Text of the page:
Photographs by Celia Pearson
Sea glass is a quintessential element of the Cape Cod experience. The magical glass first captured the attention of photographer Celia Pearson when she was commissioned to photograph for the book Pure SEA GLASS by Richard LaMotte (Sea Glass Publishing, 2004).
The best examples from the artist's body of work on this subject are on display now, from August 14 through October 10, at the Cape Cod Museum of Art at 60 Hope Lane in Dennis.
The exhibit coincides with the 5th annual North American Sea Glass Festival, to be held this year in Hyannis on October 9-10 at the Resort and Conference Center.
Sea Glass as Still Life Photograph by Celia Pearson
Kirk Nelson, Executive Director of The New Bedford Museum of Glass, says that Pearson's photographs "transcend the subject of sea glass. Through her sensitivity to the color, shape and surface texture of the glass, her mastery of lighting and her eye for graphic composition, Pearson creates images that read as works of abstract art on many levels."
Celia Pearson grew up on a farm outside of Washington, D.C., and spent summers on the coast of Maine. While pursuing undergraduate studies at Swarthmore College and then Georgetown University, Pearson began to study photography with Richard Bond in Annapolis, Maryland.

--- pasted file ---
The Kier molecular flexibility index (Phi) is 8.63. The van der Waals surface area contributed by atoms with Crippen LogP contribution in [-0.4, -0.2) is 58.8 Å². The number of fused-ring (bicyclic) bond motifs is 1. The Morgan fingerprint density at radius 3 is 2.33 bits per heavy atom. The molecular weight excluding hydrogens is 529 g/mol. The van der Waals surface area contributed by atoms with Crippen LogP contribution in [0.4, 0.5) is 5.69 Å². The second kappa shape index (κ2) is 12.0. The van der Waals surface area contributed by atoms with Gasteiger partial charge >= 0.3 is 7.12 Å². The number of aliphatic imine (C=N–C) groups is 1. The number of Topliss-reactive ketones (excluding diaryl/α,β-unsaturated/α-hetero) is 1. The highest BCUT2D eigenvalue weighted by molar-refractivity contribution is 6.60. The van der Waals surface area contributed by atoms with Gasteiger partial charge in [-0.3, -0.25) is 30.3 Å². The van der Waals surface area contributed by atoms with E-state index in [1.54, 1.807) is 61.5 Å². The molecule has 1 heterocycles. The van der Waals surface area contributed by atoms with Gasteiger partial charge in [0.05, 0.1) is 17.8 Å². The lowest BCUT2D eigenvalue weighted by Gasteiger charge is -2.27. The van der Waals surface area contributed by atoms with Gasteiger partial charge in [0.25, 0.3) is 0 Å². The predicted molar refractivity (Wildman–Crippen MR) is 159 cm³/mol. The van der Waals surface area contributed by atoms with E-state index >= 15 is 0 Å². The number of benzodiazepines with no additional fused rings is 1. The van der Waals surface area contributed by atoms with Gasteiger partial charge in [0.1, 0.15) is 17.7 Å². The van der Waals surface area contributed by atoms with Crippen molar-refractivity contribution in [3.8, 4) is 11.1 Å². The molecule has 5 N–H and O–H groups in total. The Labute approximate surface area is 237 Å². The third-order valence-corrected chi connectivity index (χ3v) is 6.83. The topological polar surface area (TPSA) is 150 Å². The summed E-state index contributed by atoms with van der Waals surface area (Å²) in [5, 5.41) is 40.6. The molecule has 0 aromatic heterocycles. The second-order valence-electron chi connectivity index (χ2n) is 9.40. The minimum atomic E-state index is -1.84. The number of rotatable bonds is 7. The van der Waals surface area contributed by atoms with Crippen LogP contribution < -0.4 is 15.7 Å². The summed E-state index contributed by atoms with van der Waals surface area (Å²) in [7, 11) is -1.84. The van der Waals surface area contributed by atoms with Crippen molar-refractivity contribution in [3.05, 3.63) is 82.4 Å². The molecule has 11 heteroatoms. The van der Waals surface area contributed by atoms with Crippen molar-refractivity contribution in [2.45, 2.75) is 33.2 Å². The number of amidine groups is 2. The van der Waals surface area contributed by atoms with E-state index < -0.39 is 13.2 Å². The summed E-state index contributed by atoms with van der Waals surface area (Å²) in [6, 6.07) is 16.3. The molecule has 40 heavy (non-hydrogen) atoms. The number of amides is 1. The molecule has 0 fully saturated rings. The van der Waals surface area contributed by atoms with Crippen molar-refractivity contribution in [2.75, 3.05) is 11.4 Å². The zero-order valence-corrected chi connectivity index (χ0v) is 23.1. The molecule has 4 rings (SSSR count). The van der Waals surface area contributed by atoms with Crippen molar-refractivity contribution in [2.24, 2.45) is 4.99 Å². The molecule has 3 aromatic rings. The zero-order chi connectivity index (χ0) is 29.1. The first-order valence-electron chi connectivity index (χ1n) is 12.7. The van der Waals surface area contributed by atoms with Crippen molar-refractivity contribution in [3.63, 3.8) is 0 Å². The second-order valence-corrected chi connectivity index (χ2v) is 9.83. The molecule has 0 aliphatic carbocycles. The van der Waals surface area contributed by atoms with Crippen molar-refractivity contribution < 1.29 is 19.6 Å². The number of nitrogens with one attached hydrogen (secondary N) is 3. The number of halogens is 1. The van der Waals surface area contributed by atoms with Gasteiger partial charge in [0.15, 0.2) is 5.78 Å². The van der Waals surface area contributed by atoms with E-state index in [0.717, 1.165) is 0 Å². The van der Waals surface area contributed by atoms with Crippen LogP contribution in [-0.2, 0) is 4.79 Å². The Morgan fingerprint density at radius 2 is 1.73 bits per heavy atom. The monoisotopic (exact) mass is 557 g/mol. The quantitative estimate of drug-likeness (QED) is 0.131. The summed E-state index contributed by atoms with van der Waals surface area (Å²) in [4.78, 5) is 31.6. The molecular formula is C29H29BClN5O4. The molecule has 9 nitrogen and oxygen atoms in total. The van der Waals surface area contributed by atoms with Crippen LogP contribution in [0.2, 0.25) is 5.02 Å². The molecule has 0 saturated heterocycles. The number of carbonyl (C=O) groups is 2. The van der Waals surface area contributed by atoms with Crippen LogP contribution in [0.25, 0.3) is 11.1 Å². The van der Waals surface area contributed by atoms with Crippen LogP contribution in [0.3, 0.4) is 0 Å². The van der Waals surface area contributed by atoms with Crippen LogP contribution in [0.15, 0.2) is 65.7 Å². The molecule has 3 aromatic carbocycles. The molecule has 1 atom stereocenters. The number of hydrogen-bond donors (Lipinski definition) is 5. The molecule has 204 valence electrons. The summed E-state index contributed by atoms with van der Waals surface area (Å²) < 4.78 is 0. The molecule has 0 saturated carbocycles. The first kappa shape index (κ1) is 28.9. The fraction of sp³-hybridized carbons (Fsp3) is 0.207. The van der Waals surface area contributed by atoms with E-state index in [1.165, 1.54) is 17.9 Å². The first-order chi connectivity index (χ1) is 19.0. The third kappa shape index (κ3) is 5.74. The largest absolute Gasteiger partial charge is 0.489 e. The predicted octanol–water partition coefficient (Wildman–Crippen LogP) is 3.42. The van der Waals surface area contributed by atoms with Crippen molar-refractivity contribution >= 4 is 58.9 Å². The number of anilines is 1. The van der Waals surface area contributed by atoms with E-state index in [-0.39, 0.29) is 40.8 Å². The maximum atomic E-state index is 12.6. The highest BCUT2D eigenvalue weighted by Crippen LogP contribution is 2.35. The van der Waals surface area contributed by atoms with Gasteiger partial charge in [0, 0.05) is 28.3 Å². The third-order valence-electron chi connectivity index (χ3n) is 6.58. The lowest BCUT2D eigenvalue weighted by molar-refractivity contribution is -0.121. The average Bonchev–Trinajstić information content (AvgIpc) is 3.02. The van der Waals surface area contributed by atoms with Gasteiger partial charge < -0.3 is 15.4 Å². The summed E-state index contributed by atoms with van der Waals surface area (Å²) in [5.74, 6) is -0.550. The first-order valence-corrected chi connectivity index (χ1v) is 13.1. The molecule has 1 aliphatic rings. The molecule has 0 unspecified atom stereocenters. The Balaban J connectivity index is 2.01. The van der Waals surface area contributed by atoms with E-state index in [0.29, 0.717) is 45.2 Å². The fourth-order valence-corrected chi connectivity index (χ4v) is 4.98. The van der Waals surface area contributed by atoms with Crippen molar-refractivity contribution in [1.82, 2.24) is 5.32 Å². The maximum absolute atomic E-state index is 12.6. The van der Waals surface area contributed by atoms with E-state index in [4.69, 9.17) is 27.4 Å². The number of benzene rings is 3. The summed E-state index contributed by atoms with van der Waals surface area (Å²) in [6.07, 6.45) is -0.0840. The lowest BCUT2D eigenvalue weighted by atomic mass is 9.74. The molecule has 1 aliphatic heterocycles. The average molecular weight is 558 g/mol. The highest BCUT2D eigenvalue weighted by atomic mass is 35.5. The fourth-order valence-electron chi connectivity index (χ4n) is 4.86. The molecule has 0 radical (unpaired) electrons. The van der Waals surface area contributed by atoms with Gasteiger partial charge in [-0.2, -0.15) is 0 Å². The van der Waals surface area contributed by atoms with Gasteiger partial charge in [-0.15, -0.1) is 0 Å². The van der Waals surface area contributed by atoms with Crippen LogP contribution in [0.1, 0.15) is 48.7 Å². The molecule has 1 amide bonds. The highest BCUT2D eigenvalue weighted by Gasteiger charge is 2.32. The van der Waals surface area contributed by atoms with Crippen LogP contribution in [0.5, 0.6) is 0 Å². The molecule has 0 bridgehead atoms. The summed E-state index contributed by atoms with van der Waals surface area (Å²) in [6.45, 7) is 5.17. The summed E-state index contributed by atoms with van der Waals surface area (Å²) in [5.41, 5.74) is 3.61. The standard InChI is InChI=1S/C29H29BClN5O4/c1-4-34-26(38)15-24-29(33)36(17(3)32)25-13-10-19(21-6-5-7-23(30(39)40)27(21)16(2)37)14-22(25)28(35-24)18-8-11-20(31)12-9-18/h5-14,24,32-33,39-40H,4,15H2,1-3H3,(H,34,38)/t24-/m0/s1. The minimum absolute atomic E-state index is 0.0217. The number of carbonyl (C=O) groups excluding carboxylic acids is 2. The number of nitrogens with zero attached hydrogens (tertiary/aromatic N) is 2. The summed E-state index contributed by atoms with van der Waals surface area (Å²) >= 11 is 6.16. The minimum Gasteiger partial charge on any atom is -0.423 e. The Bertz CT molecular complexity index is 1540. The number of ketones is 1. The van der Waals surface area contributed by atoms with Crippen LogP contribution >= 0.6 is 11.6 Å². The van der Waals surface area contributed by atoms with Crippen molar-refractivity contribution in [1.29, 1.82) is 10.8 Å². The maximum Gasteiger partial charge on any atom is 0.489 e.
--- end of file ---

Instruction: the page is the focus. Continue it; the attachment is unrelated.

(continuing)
Her initial interest in photography was casual, but Bond's lectures sparked a passion that would define her adult life. In 1979, she established Pearson Photography,specializing in both fine art and assignment photography.
Pearson's photographs have been shown in galleries in Massachusetts, Delaware, Maryland, and Washington, D.C. Her photographs of architecture, interiors, and gardens have been published in national magazines such as Coastal Living, Metropolitan Home, Southern Accents, and Residential Architect.
In the Artist Statement on her website, she writes, "I have been making photographs for a long time. I am stubborn, persistent and committed to excellence. And I love standing behind a camera looking at things."
Describing her lifelong passion, Pearson writes, "My photographs are a journal of my observations of the world about me and my response to what I see. I am summoned by my subjects—stones and plants, shells and sea glass, facades, interiors—for reasons I do not fully understand. Often I venture close in order to photograph what I feel—spirit by way of form and light."
What is it about sea glass that continues to enthrall this artist? Pearson says, "As I focus on the glass, I am paying attention to its physical beauty, the light that informs it, the relationships between various elements. But there is something more that attracts me – something that's energetic, unseen and as compelling as the beauty in front of me. These vestiges of mankind transformed by nature seem to be full of echoes, memory, and spirit."